Hmong American New Year Rituals: Generational Bonds through Dress

Annette Lynch, Daniel F. Detzner, Joanne B. Eicher

Research output: Contribution to journalArticlepeer-review

5 Scopus citations


Within performed ritual, Hmong Americans use dress as a medium to express a vision of cultural life responsive to both their cultural past and their new American context. This article is a part of a larger research project focused on the role of dress in the formulation of Hmong American cultural life. This paper focuses on how dress is used within two different New Year performances to make sense of the position of the Hmong in America. Public and private Hmong American New Year rituals are arenas wherein dress is used to express the struggle for reconciliation between the older and younger generations, the old and new ways, and Hmong and American cultures. Separate and differently focused New Year celebrations formally acknowledge the valued roles of Hmong elders as links to the Hmong past and Hmong youth as links to an American future. Both celebrations incorporate a recognition of the core problem of reconciling Hmong and American cultures. Both use dress to give voice to the young and the old as they struggle for cultural definition in the United States.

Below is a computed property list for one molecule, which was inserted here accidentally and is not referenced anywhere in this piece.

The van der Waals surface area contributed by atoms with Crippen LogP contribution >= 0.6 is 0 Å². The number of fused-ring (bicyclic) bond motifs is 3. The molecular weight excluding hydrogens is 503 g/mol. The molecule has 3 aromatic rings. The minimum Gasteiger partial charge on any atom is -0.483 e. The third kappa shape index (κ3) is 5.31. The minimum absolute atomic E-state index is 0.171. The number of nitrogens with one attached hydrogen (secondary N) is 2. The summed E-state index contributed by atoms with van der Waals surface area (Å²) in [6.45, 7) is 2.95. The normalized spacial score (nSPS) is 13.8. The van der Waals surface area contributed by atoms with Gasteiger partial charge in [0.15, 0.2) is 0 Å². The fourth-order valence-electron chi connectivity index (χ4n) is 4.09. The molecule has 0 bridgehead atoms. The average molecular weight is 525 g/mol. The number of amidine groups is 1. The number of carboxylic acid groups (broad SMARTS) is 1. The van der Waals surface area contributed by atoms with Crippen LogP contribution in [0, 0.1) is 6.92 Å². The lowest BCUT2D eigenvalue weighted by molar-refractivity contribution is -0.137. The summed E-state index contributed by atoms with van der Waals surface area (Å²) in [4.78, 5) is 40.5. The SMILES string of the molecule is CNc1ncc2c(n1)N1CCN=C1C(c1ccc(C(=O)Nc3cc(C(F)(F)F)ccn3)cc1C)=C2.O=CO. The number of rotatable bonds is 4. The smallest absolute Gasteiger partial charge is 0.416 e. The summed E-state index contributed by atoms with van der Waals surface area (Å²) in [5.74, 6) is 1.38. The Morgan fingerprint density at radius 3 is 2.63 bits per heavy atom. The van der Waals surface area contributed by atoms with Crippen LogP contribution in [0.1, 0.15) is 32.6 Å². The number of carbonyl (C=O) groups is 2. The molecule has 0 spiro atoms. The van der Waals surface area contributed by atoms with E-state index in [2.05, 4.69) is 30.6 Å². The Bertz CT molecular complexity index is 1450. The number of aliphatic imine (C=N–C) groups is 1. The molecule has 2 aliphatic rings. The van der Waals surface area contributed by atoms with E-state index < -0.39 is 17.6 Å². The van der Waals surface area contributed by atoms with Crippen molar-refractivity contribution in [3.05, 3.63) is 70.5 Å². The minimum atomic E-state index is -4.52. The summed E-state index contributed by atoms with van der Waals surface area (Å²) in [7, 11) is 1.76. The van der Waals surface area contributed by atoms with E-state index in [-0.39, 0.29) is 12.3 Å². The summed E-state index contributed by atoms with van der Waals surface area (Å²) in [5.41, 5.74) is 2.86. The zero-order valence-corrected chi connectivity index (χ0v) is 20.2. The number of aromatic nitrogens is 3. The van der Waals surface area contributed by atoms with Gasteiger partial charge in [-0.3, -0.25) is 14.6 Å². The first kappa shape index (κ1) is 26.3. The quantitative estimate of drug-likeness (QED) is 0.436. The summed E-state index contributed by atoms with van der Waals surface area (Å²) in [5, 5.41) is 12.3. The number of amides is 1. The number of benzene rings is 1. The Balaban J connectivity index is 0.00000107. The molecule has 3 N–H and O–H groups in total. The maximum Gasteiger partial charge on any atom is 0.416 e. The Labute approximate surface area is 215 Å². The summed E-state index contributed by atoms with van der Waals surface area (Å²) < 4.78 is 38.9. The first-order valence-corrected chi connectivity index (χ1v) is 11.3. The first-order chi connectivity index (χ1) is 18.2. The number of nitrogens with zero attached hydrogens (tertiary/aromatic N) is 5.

Original languageEnglish (US)
Pages (from-to)111-120
Number of pages10
JournalClothing and Textiles Research Journal
Issue number2
StatePublished - Mar 1995

Bibliographical note

Copyright 2016 Elsevier B.V., All rights reserved.


  • Hmong
  • material culture
  • refugees
  • ritual

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